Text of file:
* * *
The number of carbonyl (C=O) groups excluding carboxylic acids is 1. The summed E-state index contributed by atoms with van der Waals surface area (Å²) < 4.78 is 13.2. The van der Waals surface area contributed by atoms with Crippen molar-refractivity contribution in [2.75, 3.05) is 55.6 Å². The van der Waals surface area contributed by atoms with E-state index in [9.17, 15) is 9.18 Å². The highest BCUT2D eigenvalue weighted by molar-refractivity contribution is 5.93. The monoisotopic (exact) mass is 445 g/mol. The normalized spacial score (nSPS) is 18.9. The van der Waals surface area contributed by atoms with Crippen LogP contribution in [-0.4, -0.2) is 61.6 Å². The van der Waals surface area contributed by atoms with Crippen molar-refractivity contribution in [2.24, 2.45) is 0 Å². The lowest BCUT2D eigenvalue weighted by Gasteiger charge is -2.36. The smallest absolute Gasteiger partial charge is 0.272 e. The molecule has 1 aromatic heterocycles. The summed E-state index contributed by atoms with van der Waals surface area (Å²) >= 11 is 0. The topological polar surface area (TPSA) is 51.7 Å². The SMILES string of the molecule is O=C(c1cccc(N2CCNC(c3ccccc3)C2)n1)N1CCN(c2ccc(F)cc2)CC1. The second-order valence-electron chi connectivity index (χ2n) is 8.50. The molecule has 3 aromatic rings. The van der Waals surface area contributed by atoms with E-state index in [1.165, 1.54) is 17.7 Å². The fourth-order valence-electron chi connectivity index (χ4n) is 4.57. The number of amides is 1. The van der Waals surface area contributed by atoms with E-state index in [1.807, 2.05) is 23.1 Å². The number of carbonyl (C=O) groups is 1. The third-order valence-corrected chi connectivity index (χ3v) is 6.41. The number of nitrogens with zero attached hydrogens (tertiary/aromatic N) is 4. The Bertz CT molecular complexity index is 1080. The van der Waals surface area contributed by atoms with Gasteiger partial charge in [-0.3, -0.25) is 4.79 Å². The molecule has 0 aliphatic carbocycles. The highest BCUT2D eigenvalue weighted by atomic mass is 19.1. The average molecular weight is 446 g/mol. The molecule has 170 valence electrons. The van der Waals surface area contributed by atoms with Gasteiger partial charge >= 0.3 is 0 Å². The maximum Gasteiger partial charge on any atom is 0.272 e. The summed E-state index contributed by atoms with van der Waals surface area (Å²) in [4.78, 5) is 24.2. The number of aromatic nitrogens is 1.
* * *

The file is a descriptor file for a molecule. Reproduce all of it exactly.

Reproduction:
The number of carbonyl (C=O) groups excluding carboxylic acids is 1. The summed E-state index contributed by atoms with van der Waals surface area (Å²) < 4.78 is 13.2. The van der Waals surface area contributed by atoms with Crippen molar-refractivity contribution in [2.75, 3.05) is 55.6 Å². The van der Waals surface area contributed by atoms with E-state index in [9.17, 15) is 9.18 Å². The highest BCUT2D eigenvalue weighted by molar-refractivity contribution is 5.93. The monoisotopic (exact) mass is 445 g/mol. The normalized spacial score (nSPS) is 18.9. The van der Waals surface area contributed by atoms with Crippen LogP contribution in [-0.4, -0.2) is 61.6 Å². The van der Waals surface area contributed by atoms with Crippen molar-refractivity contribution in [2.24, 2.45) is 0 Å². The lowest BCUT2D eigenvalue weighted by Gasteiger charge is -2.36. The smallest absolute Gasteiger partial charge is 0.272 e. The molecule has 1 aromatic heterocycles. The summed E-state index contributed by atoms with van der Waals surface area (Å²) >= 11 is 0. The topological polar surface area (TPSA) is 51.7 Å². The SMILES string of the molecule is O=C(c1cccc(N2CCNC(c3ccccc3)C2)n1)N1CCN(c2ccc(F)cc2)CC1. The second-order valence-electron chi connectivity index (χ2n) is 8.50. The molecule has 3 aromatic rings. The van der Waals surface area contributed by atoms with E-state index in [1.165, 1.54) is 17.7 Å². The fourth-order valence-electron chi connectivity index (χ4n) is 4.57. The number of amides is 1. The van der Waals surface area contributed by atoms with E-state index in [1.807, 2.05) is 23.1 Å². The number of carbonyl (C=O) groups is 1. The third-order valence-corrected chi connectivity index (χ3v) is 6.41. The number of nitrogens with zero attached hydrogens (tertiary/aromatic N) is 4. The Bertz CT molecular complexity index is 1080. The van der Waals surface area contributed by atoms with Gasteiger partial charge in [-0.3, -0.25) is 4.79 Å². The molecule has 0 aliphatic carbocycles. The highest BCUT2D eigenvalue weighted by atomic mass is 19.1. The average molecular weight is 446 g/mol. The molecule has 170 valence electrons. The van der Waals surface area contributed by atoms with Gasteiger partial charge >= 0.3 is 0 Å². The maximum Gasteiger partial charge on any atom is 0.272 e. The summed E-state index contributed by atoms with van der Waals surface area (Å²) in [4.78, 5) is 24.2. The number of aromatic nitrogens is 1.